In another statement that will surely judge the debate, Assam General Minister Himanta Biswa Sarma said today that Muslims make up 35% of Assam’s population and can no longer be considered a minority in the northeastern state. He also referred to the 1990 exodus of Kashmiri Hindus and added that it is “the duty of Muslims” in the state to remove the fears of other communities as shown in the Assam Bollywood film.Kashmir Files‘.
Speaking at a speech by the governor of the Assam assembly budget session, Mr Sarma said: “Today the people of the Muslim community are opposition leaders, MLAs and have equal opportunities and power. So it is their duty to ensure that the rights of the tribes are protected and their land “There is no need to invade the lands of the tribes living in the sixth hour. If Bora and Kalita (Assamese surnames) do not settle in those lands, Islam and Rahman (Muslim surnames) must also refuse to settle in those lands.”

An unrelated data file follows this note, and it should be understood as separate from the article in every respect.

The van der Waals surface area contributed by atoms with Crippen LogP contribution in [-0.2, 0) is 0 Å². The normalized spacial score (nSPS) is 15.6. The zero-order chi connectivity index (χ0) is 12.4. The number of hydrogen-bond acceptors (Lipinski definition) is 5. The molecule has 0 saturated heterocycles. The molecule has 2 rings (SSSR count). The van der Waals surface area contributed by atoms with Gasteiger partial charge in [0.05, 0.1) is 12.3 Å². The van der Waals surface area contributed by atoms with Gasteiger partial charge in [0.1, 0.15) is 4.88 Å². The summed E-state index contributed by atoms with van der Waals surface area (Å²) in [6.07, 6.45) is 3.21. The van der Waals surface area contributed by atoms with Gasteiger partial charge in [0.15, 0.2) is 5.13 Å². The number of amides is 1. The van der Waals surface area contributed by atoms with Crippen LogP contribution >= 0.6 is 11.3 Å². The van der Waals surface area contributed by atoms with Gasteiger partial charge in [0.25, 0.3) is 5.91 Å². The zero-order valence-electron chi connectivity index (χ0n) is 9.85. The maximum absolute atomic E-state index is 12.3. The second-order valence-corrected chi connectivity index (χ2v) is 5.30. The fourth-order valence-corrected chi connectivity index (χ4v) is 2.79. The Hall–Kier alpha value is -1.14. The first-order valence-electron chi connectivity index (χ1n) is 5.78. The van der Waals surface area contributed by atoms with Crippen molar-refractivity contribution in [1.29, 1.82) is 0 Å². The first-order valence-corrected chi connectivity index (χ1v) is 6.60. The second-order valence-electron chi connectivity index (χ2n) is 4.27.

The Prime Minister also said that “power comes with responsibility” and that Muslims make up 35% of the population of Assam, “it is their duty to protect minorities here.”
“The people of Assamese are terrified. There is a fear that culture and civilization will be protected. Harmony is a two-way traffic. Let Muslims talk about the support of Sankari culture, Sattriya culture … there will be harmony. Ten years ago, we were not a minority, but now we are.” , added Sarmak.
Drawing parallels with the Kashmir Hindus who had to leave their homes, Mr Sarma said: “People ask me if the Assamese will have the same fate as the Kashmir pandit. Ten years later, will Assam be like the one shown in Bollywood? Movie ‘Kashmir Files‘? It is the duty of Muslims to get rid of our fear. Muslims must act as a majority and we are assured that Kashmir will not repeat itself here. ”
After the bright acceptance of Vivek AgnihotriKashmir Files‘Many BJP leaders, including the prime minister, have been banned from the BJP by the entertainment industry and are actively promoting it. Assam’s chief minister also watched the film with his cabinet colleagues and announced on Tuesday that state government officials could take advantage of a half-day leave to watch it. The film, based on the exodus to the Hindu valley in Kashmir in the 1990s, has been the subject of intense debate, with Prime Minister Modi also turning his back on critics.